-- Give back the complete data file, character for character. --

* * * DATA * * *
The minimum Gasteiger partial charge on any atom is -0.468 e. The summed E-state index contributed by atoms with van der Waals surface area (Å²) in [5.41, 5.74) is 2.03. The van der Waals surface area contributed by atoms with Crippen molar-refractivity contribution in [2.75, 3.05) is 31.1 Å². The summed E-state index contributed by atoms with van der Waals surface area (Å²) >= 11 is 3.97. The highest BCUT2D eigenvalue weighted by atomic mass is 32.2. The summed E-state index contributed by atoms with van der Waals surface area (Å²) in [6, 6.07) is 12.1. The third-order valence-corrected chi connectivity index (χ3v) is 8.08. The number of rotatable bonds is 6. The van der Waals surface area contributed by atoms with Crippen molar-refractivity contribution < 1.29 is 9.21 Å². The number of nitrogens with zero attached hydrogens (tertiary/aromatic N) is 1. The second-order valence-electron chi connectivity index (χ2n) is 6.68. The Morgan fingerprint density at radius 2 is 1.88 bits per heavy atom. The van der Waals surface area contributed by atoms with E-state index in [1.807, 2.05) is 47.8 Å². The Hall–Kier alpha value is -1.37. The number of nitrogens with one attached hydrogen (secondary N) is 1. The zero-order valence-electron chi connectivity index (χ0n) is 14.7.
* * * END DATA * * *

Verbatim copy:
The minimum Gasteiger partial charge on any atom is -0.468 e. The summed E-state index contributed by atoms with van der Waals surface area (Å²) in [5.41, 5.74) is 2.03. The van der Waals surface area contributed by atoms with Crippen molar-refractivity contribution in [2.75, 3.05) is 31.1 Å². The summed E-state index contributed by atoms with van der Waals surface area (Å²) >= 11 is 3.97. The highest BCUT2D eigenvalue weighted by atomic mass is 32.2. The summed E-state index contributed by atoms with van der Waals surface area (Å²) in [6, 6.07) is 12.1. The third-order valence-corrected chi connectivity index (χ3v) is 8.08. The number of rotatable bonds is 6. The van der Waals surface area contributed by atoms with Crippen molar-refractivity contribution < 1.29 is 9.21 Å². The number of nitrogens with zero attached hydrogens (tertiary/aromatic N) is 1. The second-order valence-electron chi connectivity index (χ2n) is 6.68. The Morgan fingerprint density at radius 2 is 1.88 bits per heavy atom. The van der Waals surface area contributed by atoms with E-state index in [1.807, 2.05) is 47.8 Å². The Hall–Kier alpha value is -1.37. The number of nitrogens with one attached hydrogen (secondary N) is 1. The zero-order valence-electron chi connectivity index (χ0n) is 14.7.